In the late 1960s 20th Century Fox wanted to repeat the smash box-office performance of The Sound of Music, so they made three huge musicals, just in time to perfectly coincide with the death of movie musicals: Hello, Dolly!, Dr. Dolittle, and this one. All of them lost money to one degree or another, and this one was the champion, a flop on the scale of Heaven’s Gate, a potentially studio-closing flop. They tried everything, including cutting an hour from its almost three-hour running time, and re-titling it, but nothing worked, nothing brought in the customers. It took Fox years to recover. I had wanted to see it for years, and now there is a restored, full-length DVD. So I finally did. And it’s a much better film than I had expected. At the same time, you can see why it was a turkey.
When I was working in Hollywood the subject of Star! came up once and someone, I forget who, blamed the huge cost of the film on diva behavior by Julie Andrews. I’ve never heard that elsewhere, and Hollywood loves to dish the dirt, so I discount it. But you can see where they spent their $14,000,000—a huge budget for that time. Julie alone wears 125 costumes, and there were 3,000 others. There are a lot of massive sets, and some quite large ones that are used for only fifteen seconds or so. They must have used up a lot of money just shooting the framing scenes of a black and white documentary movie of her life and career supposedly being shown to Gertrude Lawrence, who scoffs, and sets the record straight.
Three hours was just too damn long. Two hours was too short—apparently the plot didn’t make much sense at that length—but maybe a cut of 2:20, 2:25 might have worked. There are two long scenes from Noel Coward plays that I think could have come right out. I assume Lawrence was better known in 1968 (she died in 1952, collapsing after a performance of The King and I), but I am barely familiar with her. It is said that this movie is more accurate than her rosy biography, and if so, it just confirms something I’ve felt for a long time: People in the entertainment business lead clichéd, predictable lives. Their work gets in the way of raising their children. Ho-hum. It gets in the way of relationships. Been there, done that. Their work becomes an obsession. No shit? How many times have you seen those story lines in biopics? All too many, in my case. This story has all of those, and more, including the plucky rise from poverty and the inability to stop spending her money. All true, apparently. About all we miss is a battle with drugs or alcohol, and I guess she was just too damn busy for that. I think these superstar people should have a little more respect for us, the audience. They’re famous enough that they know there will be a biopic. Keeping that in mind, they should give the poor screenwriter something unusual to work with. They should love their children and spend oodles of time with them, take it easy on the work, have long-lasting, fulfilling marriages and no sordid affairs … maybe stop working for a few years to build an orphanage in Timbuktu. Something, anyway, that we haven’t already seen a hundred times. Is that too much to ask?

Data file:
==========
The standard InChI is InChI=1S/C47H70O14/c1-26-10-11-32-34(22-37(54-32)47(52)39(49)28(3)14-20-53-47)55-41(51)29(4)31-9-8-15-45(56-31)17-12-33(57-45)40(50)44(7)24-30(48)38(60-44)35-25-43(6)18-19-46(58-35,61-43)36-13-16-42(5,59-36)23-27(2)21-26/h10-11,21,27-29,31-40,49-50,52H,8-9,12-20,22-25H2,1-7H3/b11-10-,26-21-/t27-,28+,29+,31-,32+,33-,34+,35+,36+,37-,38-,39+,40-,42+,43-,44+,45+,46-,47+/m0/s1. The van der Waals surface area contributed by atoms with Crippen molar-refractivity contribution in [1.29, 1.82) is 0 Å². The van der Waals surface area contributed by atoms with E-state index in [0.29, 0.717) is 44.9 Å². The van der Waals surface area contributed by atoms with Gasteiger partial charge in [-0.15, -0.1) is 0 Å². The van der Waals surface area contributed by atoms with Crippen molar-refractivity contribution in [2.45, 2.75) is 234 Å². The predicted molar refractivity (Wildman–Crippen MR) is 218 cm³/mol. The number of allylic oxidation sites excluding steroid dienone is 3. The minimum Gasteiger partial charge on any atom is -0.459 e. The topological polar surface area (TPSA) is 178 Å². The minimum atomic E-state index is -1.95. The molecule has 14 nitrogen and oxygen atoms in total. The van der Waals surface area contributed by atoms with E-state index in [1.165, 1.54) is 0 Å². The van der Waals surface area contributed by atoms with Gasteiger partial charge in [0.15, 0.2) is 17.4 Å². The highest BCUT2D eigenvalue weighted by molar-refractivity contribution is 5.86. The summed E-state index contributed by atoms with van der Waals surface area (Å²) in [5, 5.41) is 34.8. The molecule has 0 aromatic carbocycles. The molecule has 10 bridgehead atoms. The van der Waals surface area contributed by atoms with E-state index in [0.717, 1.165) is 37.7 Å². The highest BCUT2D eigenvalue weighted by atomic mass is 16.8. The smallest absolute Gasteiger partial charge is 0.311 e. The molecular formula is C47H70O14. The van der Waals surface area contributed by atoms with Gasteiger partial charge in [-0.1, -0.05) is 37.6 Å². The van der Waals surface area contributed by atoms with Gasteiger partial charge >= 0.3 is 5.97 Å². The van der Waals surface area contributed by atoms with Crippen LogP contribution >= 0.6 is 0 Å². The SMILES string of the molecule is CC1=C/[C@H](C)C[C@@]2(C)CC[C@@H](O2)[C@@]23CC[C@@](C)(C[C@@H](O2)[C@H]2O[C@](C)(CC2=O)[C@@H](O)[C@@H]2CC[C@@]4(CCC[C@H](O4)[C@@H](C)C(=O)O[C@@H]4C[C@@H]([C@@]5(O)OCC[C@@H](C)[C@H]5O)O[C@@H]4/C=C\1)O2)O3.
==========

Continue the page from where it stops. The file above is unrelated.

The reason to see this is the musical numbers, of which there are many, some routine and disposable, some really brilliant. Michael Kidd did the choreography, including a very demanding, acrobatic number at the end that must have taxed Julie Andrews to the limit. Her singing is as wonderful as always, and she displays quite a range, doing some very sexy dance numbers you wouldn’t normally associate with her. The guy who plays Noel Coward (and is actually Coward’s godson) really nails him, and bears an uncanny resemblance to John Malkovich. And I spotted Jenny Agutter in the small part of Gertrude’s daughter Pamela. She went on to appear in such films as Logan’s Run and The Eagle Has Landed, and is still working.